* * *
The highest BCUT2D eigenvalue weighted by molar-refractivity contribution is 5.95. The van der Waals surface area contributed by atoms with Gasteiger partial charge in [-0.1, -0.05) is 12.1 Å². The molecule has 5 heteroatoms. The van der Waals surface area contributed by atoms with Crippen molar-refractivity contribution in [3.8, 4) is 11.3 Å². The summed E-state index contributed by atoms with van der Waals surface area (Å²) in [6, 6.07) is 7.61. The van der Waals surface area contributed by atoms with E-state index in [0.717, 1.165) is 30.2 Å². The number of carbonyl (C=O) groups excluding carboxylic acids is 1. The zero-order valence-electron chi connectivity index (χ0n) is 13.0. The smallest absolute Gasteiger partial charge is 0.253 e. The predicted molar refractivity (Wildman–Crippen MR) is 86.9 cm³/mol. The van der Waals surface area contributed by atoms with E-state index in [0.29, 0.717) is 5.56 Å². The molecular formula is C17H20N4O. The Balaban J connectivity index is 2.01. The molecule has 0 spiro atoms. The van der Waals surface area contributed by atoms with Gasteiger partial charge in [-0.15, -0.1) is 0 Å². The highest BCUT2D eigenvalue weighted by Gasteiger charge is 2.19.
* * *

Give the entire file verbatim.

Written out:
The highest BCUT2D eigenvalue weighted by molar-refractivity contribution is 5.95. The van der Waals surface area contributed by atoms with Gasteiger partial charge in [-0.1, -0.05) is 12.1 Å². The molecule has 5 heteroatoms. The van der Waals surface area contributed by atoms with Crippen molar-refractivity contribution in [3.8, 4) is 11.3 Å². The summed E-state index contributed by atoms with van der Waals surface area (Å²) in [6, 6.07) is 7.61. The van der Waals surface area contributed by atoms with E-state index in [0.717, 1.165) is 30.2 Å². The number of carbonyl (C=O) groups excluding carboxylic acids is 1. The zero-order valence-electron chi connectivity index (χ0n) is 13.0. The smallest absolute Gasteiger partial charge is 0.253 e. The predicted molar refractivity (Wildman–Crippen MR) is 86.9 cm³/mol. The van der Waals surface area contributed by atoms with E-state index in [0.29, 0.717) is 5.56 Å². The molecular formula is C17H20N4O. The Balaban J connectivity index is 2.01. The molecule has 0 spiro atoms. The van der Waals surface area contributed by atoms with Gasteiger partial charge in [-0.15, -0.1) is 0 Å². The highest BCUT2D eigenvalue weighted by Gasteiger charge is 2.19.